In contrast to this, the faun is masculine and rough.
The beauty of masculinity in Hellenistic times does not require to dress it with a feminine touch.
Another interesting feature of the faun is that the man is not very young, or mature.
He is a young man at the height of his youth. Contrast this with Michelangelo’s David in Florence.
Another interesting contrast is with Rodin’s St. John.
A mature man, a body full of masculinity, but no sensuality.
Rodin seems to be so much preoccupied with the perfection of the muscle complex that he sanitizes the body, and makes it a spectacle, but not an object of desire.
The Sensual Body
The faun is a sensual being.
His body radiates raw sensuality, and dominates everything else.
In a way the sculpture is an exploration of male and human sensuality, as it emanates from the body.
I would also like to point out that the artist does not need to disfigure the body in order to appreciate it, like Francis Bacon did.
Bacon needs to destroy the body in order to enjoy and appreciate it.
The body is the undisputed protagonist of the Barberini Faun sculpture, and it does not need to be softened by the face, and/or the age, the instruments which the Renaissance artists used to express themselves, and the post impressionist giants deployed in their attempt to master the subject.
The predominance of the body of the Barberini Faun, makes it totally unnecessary to pay any particular attention to the genitals. as a spectator, you get the whole package, not just a part of it.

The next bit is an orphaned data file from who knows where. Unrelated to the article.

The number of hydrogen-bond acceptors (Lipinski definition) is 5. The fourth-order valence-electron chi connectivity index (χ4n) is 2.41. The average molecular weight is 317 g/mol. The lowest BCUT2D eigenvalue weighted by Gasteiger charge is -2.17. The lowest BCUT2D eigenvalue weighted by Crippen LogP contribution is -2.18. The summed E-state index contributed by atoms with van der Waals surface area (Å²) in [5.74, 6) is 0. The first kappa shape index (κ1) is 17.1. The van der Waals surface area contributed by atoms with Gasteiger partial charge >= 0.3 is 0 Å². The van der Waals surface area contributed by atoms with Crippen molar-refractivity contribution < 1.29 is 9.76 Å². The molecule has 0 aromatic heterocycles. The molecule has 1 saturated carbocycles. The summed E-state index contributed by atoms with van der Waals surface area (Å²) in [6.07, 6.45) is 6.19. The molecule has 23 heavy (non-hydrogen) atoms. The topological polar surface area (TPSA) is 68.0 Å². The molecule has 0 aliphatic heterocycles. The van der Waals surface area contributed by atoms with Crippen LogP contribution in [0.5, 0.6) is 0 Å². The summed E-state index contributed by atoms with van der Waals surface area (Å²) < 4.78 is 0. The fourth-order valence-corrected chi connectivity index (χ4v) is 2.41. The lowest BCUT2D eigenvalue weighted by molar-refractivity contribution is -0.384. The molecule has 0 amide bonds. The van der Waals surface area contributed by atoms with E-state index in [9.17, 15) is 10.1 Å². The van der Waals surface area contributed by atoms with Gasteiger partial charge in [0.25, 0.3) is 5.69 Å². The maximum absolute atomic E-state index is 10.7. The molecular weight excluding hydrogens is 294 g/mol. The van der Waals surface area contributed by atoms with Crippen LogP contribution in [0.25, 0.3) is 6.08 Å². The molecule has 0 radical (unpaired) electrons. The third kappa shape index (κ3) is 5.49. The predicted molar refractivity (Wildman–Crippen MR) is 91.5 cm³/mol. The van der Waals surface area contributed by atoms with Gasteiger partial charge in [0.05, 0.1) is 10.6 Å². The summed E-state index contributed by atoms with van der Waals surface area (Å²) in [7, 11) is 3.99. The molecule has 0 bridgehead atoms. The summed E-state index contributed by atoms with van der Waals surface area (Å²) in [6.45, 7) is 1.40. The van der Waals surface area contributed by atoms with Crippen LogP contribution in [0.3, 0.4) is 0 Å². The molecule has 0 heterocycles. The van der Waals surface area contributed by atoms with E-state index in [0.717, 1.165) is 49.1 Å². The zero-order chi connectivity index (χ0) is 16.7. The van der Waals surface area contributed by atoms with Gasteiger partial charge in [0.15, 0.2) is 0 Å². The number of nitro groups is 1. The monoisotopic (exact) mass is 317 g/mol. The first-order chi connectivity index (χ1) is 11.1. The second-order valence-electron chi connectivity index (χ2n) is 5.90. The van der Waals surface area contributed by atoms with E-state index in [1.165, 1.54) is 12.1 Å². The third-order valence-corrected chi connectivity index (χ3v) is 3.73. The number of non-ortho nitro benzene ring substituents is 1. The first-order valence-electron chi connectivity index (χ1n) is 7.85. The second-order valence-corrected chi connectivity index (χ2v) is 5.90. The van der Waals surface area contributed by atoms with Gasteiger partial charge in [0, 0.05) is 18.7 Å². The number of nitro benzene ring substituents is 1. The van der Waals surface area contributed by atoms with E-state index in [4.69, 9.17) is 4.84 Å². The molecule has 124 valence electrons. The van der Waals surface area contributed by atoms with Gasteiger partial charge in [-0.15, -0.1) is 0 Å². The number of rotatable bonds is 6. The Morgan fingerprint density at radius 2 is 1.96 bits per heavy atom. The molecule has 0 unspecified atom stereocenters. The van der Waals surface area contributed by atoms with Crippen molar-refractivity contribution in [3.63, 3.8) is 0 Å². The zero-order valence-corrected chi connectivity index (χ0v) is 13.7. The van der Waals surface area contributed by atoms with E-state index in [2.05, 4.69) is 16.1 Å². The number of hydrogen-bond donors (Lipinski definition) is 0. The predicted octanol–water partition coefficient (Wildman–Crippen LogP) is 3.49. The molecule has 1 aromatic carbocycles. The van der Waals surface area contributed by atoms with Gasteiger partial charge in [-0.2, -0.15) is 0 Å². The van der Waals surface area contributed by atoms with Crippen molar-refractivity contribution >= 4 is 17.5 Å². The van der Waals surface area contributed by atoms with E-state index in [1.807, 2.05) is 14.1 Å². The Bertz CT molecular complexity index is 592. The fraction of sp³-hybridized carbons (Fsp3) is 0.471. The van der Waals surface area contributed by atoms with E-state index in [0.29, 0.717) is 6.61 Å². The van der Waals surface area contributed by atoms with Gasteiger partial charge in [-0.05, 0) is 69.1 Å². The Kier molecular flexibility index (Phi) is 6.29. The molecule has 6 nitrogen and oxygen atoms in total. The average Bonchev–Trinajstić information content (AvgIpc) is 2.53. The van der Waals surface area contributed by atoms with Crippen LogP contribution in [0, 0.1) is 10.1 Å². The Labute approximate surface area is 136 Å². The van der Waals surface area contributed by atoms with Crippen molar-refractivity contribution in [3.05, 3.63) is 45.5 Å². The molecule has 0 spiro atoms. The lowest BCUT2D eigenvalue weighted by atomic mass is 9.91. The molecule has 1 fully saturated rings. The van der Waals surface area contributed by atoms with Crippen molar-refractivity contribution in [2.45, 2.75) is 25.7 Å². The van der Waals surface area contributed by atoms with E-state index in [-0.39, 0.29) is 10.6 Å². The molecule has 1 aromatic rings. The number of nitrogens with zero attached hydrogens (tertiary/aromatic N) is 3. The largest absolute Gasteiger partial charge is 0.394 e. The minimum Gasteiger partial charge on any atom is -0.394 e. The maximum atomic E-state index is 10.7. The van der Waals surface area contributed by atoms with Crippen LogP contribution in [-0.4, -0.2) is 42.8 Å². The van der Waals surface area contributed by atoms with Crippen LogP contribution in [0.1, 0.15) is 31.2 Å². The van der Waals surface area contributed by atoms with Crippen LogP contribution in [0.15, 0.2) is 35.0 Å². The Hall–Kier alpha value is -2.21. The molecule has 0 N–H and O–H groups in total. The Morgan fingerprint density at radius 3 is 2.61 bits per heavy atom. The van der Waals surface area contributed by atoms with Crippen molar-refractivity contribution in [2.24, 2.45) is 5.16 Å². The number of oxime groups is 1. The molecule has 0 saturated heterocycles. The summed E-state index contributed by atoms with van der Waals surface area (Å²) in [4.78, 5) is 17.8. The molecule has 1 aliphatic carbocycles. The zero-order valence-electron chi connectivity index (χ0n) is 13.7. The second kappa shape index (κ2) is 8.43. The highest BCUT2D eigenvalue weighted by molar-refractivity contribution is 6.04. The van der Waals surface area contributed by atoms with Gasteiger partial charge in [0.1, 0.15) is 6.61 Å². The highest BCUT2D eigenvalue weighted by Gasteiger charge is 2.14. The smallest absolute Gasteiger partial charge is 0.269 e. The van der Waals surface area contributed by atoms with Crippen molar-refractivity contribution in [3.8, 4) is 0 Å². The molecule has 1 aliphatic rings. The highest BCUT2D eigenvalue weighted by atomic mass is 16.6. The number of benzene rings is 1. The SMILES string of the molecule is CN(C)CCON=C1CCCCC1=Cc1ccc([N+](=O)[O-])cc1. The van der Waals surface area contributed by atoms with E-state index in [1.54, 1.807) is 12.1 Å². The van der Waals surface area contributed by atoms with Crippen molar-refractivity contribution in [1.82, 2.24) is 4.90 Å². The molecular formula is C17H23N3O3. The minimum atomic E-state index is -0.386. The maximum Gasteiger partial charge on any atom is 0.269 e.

A Hellenistic Porno?
Is the Barberini Faun a pornographic sculpture?
I do no think so. On the contrary, I could argue that it is a naturalistic sculpture. If you like male bodies, you like it. If not, you like it because it gives you an appreciation of the whole body, every inch of it.
Pornography is fragmentation and disassociation. A situation where the parts do not belong anywhere, where the parts are the whole thing.
Κυριακή, 22 Μαρτίου, 2015
Petralona is a neighborhood in Athens, Greece. It is near the Acropolis area, and easily accessible.
I have not been there for years. Two of my father’s sisters used to live in Petralona many many years ago. I remember going there by train (overground). The train divides the neighborhood in two parts: Ano (Upper) and Kato (Lower) Petralona.
The houses were small, one or two floors only, there were no multistories like in the centre of Athens.
An obligation brought me recently back to Petralona early in the morning of a nice day. Before starting with my meeting I had a chance to take some photos and walk around.
What you will see in this post is the result of this early morning stroll.